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- Mall aboard: Future requires evolution at West Park Mall (3/24/17)23
- Legal discrimination complaint, ethics complaint filed in Scott City government (3/22/17)13
- Business notebook: Cape native goes from farm to mobile-food operation (3/20/17)1
- Former Southeast softball coach sues Board of Regents; seeks damages and her job back (3/23/17)15
- Former Scott City administrator: 'I was forced to resign' (3/21/17)6
- Triplett manslaughter case set for July 2018 (3/21/17)2
- Two people found dead in Advance house fire (3/21/17)
- Two Cape men charged with second-degree murder of Grandi (3/21/17)2
- Two local lawmakers back charter school bill; Perryville lawmaker objects to measure (3/19/17)24
World's largest passenger ship christened in New York
BAYONNE, N.J. -- Wielding a pair of scissors, a woman who helped raise more than 400 foster children over 27 years snipped a ribbon to christen the world's largest cruise ship Friday while it docked near the Statue of Liberty.
"I name this ship the 'Freedom of the Seas.' May God bless her, Royal Caribbean and all who sail upon her," 56-year-old Katherine Louise Calder said in the ceremony televised live on NBC's "Today."
She then cut the ribbon to release a giant bottle containing the equivalent of 34 bottles of champagne.
Viewers of "Today" voted to select her as "godmother" of the Freedom of the Seas, and she is staying on the ship with family members.
"I feel very honored and just kind of floating around," said Calder, who cares for hundreds of special-needs children and works as an adoption advocate in the Portland, Ore., area. "I don't think my feet have touched the ground since I got onboard."
The ship is so immense that even its captain hadn't finished exploring it earlier this week.
"I'm still discovering things," Bill Wright said Thursday as he walked around the bridge of the newly built ship while it was docked in Bayonne.
Freedom of the Seas, which arrived this week in New York Harbor from Southampton, Britain, is 237 feet tall and 1,112 feet long with 15 passenger decks.
Standing upright on its bow, it would be taller than the Eiffel Tower. The ship comes in at 160,000 gross registered tons, a standard measurement of carrying capacity that is about 100 cubic feet for each ton.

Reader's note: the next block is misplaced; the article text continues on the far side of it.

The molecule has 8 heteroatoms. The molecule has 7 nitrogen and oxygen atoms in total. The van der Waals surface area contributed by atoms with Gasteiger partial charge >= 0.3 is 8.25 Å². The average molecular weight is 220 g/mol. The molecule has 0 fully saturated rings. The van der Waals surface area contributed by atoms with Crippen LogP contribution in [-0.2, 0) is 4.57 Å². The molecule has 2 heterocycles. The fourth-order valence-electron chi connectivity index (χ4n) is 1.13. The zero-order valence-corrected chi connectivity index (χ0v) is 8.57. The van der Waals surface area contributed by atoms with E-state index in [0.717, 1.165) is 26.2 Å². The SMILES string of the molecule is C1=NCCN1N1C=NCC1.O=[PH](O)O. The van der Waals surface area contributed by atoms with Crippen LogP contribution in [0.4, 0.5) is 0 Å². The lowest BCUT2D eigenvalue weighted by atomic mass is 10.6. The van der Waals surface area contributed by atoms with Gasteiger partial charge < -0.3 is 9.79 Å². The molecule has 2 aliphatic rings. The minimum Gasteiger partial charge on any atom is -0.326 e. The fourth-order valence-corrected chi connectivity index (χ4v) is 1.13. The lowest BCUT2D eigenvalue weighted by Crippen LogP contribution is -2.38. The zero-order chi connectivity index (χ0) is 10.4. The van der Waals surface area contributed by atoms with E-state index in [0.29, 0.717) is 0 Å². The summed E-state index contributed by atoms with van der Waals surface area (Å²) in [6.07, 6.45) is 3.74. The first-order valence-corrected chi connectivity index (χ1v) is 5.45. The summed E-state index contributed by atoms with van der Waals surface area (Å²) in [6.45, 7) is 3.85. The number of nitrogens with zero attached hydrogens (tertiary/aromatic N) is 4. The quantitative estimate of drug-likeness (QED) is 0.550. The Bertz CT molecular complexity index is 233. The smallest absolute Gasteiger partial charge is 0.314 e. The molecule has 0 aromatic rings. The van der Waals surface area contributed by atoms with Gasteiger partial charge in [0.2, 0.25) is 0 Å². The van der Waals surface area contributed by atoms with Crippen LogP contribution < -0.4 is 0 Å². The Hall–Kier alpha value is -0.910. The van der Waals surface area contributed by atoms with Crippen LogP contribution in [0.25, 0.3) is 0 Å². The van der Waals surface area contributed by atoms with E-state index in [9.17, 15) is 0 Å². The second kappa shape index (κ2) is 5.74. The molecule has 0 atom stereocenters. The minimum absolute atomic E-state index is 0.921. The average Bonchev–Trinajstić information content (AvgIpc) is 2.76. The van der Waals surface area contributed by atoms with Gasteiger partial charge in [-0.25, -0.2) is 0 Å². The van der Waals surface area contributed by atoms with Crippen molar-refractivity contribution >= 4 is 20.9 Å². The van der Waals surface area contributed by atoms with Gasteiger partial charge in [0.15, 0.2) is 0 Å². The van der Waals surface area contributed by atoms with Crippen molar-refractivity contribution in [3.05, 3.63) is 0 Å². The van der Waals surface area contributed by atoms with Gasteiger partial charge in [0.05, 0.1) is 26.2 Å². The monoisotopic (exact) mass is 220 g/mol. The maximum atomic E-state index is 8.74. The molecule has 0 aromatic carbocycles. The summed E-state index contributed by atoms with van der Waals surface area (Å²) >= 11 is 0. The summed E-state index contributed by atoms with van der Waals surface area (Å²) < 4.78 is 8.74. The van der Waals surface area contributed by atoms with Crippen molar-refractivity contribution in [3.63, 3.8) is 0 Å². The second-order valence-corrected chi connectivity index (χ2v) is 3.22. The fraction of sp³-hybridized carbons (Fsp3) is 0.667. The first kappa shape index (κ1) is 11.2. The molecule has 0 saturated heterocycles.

Built by Norwegian shipbuilder Aker Yards ASA, the ship cost $800 million and can carry more than 4,000 passengers. The world's previous largest ship, the Queen Mary 2, can carry about 3,000 people and is 151,400 gross registered tons. The Titanic's gross registered tonnage was 46,329.
If you want to sail on the new ship, it won't be cheap.
Prices for seven-day voyages range from $1,900 per couple for an interior room during the low season to nearly $2,500 for the same-size cabin with a balcony during high season, said Cindy Dangel, an on-board sales manager.
A deluxe room that sleeps 14 and costs $22,000 during peak season is booked until 2008, she said.
A three-level dining room seats 2,140. There are more than 2,000 deck chairs and an ice-skating rink. The fitness center measures 9,700 square feet and includes a boxing ring. The spa provides luxuries from teeth whitening to massages and a 13th-floor deck offers a rock climbing wall and a big wave pool with simulated surfing.
Royal Caribbean's newest liner will be docked in New York Harbor and Cape Liberty in Bayonne over the next few days before it leaves on May 18 for a trip to Boston.
The ship's maiden voyage was last month, from Hamburg, Germany, to Oslo, Norway, but it won't have paying passengers until it leaves from Miami for the western Caribbean next month.
While the ship's New York area arrival is generating a big buzz, its grand scale might not appeal to everyone.
Bigger isn't always better, and a large ship can be overwhelming and impersonal, said Carolyn Spencer Brown, editor of cruisecritic.com, a Web site devoted to cruise travel information.
"You're always thinking about what you should be doing next," she said. "Expect lines. Expect congestion."
She said on a ship of this scale, passengers may be tempted to skip some of the ports.
"This ship, more than any other ship out there, represents the on-land resort experience. There's so much to do you really don't have to get off," she said.